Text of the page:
What I did not expect from this month is how much I have came to enjoy the quiet community of it. I knew all of this was organized through twitter, blogs, and other social media. I knew there would be tweetchats and hundreds of individuals doing this same thing–blogging the month. Even though my participation felt minimal and I was a stranger to these other academics and writers and they strangers to me (though I found my sister and a library colleague participating at the beginning of the month), I became attached. My morning routine, which has always involved a cup of coffee and the internet, incorporated checking the twitter streams for #acwrimo and #digiwrimo to find East coasters and Europeans and Australians who had been up and writing and tweeting for hours before me. My evenings became more solitary as I took to my office to write here and at my personal blog instead of going to happy hour or watching too much television or who knows what else.
And the pride I felt when someone from the community would re-tweet me! Maybe I AM good at this writing thing. Maybe THIS is what I need to nourish right now. Throughout the month there have been nuggets of discovery about my writing, my goals as an academic and myself as a person-who-loves-crafting-words-into-more. Of course these discoveries aren’t earth shattering. There was that poetry contest I won in the 4th grade. There are endless paper journals from my youth. There was LiveJournal in college and beyond.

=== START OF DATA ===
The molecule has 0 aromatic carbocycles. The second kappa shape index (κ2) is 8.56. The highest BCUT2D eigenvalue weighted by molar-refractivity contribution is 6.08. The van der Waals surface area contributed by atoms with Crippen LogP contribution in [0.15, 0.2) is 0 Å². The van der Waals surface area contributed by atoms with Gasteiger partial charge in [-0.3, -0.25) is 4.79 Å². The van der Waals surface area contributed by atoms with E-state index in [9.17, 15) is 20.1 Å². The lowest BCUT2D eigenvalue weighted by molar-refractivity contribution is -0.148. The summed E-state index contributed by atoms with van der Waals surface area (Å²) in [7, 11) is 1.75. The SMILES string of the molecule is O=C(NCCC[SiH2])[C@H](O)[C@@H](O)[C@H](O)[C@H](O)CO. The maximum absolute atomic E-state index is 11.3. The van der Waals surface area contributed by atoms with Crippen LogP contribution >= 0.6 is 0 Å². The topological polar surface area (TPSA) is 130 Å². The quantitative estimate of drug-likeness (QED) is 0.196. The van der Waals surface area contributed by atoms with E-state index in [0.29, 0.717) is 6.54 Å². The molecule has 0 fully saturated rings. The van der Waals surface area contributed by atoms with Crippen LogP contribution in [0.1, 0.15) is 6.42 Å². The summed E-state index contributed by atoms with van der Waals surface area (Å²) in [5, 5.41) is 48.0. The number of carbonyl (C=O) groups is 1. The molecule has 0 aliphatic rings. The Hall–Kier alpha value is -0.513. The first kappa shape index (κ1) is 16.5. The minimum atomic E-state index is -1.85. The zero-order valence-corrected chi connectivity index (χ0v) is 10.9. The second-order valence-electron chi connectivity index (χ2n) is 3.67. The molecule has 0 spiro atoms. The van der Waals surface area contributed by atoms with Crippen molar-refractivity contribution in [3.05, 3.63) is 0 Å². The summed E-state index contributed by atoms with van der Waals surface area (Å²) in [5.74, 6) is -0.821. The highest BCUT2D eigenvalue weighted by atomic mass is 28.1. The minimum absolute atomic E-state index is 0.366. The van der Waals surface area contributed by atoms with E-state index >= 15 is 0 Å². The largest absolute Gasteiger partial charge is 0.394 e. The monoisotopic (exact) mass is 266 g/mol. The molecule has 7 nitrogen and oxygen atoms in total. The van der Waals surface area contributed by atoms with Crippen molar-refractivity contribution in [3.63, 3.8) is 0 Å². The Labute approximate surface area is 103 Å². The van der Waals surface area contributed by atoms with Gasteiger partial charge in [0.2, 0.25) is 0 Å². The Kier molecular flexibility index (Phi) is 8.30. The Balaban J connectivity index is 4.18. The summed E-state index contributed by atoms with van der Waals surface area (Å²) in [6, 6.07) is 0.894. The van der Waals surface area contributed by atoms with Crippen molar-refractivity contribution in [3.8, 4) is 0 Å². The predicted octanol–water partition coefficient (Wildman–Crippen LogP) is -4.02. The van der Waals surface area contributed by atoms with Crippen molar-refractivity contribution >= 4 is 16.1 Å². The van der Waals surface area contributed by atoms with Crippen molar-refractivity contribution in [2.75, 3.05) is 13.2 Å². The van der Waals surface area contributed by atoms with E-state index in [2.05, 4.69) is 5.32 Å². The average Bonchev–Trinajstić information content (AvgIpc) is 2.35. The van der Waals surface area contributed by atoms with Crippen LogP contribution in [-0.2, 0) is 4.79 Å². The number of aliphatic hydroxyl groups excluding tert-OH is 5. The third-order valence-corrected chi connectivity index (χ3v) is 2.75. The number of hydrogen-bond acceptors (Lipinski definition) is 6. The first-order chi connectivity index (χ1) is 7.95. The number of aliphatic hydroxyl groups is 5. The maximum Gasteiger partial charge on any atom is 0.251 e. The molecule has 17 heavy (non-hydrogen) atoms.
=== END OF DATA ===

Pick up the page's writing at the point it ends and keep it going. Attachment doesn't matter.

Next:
And here’s how it ended. The final task assigned for Digital Writing Month was a twitter essay. I wrote:
Writing digitally occupies tenuous spaces between communicating & thinking; hearing & listening; & emerging as self #twitteressay #digiwrimo
I’ve emerged less tentative, stronger in my convictions. I have a renewed sense of how much I value the act of construction words into sentences into paragraphs that mean something. I know more than ever that I want to be, in addition to all that I already am, a Writer.